Planning decisions ahead of time

I have often made decisions before I had all the facts, or when I was committing to a new adventure. This is OK, but we often learn more as we go. But if we know we are going to learn more as we go then it makes sense to defer some decisions so you can base them on better information and greater wisdom.

But I know that I fall into the trap sometimes of “kicking the can down the road” or deferring a decision without actually committing to do anything. This can pointlessly delay decisions and can even lead to bad decisions being made under pressure rather than good decisions being made when there is both sufficient information available AND sufficient time to think clearly.

So rather than saying “let’s decide later” it is better to fill in the blanks in some structured commitments.

Here is what I like to do:

  • When (blank)
  • Then we will decide (blank)
  • We will need the input of (blank) and
  • We will make the decision by (blank)

For example:

  • When (it is 15 April) we will decide if (we will be able to release our upgrade before June). We will need the input of (our squad and a couple of business reps) and we will make the decision by consulting the ancient rune stones
  • When (someone asks for a scope change) we will decide (if it is happening soon). We will get input from (our key customer and our squad) and the decision will be made by the PM.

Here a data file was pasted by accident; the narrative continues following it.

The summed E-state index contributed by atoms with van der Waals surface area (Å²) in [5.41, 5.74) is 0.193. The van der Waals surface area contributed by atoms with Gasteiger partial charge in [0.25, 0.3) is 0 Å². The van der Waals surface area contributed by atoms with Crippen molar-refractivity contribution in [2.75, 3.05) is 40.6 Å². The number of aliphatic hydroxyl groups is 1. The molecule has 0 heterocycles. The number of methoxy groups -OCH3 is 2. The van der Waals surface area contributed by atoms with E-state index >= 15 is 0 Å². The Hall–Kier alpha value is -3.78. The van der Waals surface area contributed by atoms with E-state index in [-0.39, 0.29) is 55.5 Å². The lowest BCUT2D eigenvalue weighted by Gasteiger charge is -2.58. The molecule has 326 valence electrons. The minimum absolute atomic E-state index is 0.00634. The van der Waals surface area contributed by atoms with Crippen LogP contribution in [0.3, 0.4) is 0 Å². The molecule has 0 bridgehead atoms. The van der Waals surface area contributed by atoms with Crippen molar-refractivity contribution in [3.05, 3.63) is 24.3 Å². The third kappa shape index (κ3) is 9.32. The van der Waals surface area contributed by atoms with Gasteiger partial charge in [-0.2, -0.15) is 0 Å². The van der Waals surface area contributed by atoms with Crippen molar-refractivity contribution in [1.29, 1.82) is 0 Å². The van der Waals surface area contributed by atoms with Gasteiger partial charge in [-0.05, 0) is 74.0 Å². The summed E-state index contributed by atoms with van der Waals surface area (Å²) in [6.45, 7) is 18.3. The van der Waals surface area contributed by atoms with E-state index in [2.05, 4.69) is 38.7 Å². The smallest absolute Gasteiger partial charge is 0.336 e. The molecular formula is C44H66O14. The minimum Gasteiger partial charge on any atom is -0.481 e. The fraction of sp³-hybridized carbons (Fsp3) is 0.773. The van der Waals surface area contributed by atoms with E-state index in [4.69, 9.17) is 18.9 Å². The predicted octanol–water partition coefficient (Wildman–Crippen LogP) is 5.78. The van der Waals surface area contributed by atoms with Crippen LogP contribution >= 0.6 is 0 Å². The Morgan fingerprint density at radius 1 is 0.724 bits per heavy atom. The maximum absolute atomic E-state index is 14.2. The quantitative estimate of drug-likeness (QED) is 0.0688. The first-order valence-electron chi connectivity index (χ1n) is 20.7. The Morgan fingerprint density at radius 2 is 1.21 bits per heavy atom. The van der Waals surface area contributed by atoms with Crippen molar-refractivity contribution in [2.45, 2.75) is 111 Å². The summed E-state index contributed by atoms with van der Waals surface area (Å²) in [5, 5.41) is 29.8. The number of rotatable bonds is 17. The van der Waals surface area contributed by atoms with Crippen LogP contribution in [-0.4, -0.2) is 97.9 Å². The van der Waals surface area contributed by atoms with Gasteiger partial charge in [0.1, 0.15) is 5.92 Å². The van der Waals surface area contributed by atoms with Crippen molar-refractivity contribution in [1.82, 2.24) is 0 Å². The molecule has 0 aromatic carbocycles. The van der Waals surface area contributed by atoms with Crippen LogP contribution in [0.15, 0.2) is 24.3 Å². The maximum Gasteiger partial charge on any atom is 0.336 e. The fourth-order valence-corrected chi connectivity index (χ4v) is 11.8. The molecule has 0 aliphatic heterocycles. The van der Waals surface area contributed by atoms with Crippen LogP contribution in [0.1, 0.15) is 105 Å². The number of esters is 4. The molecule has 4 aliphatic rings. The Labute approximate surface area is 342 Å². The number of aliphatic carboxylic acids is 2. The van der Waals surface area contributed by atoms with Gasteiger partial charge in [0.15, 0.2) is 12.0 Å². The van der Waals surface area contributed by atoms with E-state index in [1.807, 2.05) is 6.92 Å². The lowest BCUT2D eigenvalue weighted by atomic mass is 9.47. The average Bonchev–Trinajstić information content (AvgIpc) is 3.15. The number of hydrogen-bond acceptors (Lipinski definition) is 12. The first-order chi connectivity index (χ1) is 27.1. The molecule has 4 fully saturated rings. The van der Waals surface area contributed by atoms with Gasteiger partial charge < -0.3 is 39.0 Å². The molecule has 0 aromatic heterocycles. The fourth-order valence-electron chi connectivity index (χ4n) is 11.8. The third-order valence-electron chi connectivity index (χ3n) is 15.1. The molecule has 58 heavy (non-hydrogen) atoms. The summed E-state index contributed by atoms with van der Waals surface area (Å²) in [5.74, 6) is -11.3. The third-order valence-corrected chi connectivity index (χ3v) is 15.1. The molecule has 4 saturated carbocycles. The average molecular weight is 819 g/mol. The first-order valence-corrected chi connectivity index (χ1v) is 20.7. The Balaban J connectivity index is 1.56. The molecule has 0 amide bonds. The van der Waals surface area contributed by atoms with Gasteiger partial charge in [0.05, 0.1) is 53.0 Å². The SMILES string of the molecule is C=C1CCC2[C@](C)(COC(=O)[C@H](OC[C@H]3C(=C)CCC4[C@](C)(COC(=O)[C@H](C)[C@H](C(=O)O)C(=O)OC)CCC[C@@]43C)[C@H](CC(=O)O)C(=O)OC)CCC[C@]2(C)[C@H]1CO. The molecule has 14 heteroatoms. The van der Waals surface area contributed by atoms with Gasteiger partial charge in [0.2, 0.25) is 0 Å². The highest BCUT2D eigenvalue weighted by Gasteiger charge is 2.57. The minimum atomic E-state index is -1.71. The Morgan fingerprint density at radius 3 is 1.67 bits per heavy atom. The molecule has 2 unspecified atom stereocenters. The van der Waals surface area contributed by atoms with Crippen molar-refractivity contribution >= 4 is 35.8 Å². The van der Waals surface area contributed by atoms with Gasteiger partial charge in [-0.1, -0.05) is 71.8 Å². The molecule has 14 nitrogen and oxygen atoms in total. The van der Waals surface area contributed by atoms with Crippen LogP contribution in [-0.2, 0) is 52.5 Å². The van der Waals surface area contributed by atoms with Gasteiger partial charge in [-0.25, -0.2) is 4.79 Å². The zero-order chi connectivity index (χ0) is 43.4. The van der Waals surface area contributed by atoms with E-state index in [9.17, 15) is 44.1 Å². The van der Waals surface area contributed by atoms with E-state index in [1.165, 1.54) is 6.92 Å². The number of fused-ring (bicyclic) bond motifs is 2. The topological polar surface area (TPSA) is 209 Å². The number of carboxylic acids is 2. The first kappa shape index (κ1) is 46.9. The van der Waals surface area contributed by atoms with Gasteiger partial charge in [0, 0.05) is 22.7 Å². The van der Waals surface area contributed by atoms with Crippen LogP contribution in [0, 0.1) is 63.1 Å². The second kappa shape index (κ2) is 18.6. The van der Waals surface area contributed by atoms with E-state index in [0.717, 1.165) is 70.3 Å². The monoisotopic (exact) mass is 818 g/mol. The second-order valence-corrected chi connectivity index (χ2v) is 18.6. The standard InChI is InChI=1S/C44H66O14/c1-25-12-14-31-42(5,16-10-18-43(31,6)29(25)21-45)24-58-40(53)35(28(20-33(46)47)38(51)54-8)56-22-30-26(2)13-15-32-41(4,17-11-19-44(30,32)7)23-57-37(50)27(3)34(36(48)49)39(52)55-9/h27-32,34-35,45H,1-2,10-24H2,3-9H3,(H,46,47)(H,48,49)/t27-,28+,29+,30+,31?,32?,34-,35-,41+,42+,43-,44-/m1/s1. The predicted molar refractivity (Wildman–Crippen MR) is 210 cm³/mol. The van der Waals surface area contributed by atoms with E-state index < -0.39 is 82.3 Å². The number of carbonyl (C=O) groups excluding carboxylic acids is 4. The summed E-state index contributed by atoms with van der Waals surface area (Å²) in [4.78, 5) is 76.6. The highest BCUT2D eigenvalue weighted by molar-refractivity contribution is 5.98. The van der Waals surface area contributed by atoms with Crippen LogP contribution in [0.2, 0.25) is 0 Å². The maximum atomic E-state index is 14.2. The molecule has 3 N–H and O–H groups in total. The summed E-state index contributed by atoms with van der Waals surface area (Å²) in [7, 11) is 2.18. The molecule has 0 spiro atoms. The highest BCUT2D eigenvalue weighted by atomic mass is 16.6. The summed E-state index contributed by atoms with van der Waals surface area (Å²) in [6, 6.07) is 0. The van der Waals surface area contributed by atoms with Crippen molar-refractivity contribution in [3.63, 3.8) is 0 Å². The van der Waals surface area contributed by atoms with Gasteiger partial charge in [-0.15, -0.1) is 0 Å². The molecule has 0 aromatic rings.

This sounds simple because it is. We are deciding when and how we will make a decision while we are relaxed and sensible and then we have a structure to help us focus when we are stressed, feeling biased, or distracted.

One last thing

So we can prepare ourselves before we need to make decisions and make life easier for ourselves. But there is still a risk that we will be making the decision when our thinking is compromised. We might be stressed (and thus likely to make bad decisions), others might be stressed or zoomed in on some pet idea (and thus likely to make bad decisions) or we might suffer from typical biases that create thinking traps for us, like escalation or falling in love with our features (and thus likely to make bad decisions).

So we can replace the wording around who will decide and whose input we need, replacing them with explicit conditions, so that we have effectively automated our decision.

The wording here can be:

  • When (blank)
  • If (blank)
  • Then (Blank)
  • Otherwise (Blank)

This might look like:

  • When we hit 30 April, if we are not ready to go live live, then we will defer any release until August, otherwise we will pick a release date within the next 2 weeks; or
  • When we have been in production for a month, if we have more than 5 users, we will continue building features, otherwise we will pause any further investment.

Conclusion

So we can still make bad decisions, or even disagree on the decisions we want to make, but the decisions are easier to make if we can create some distance (time) to create some clarity around the decision.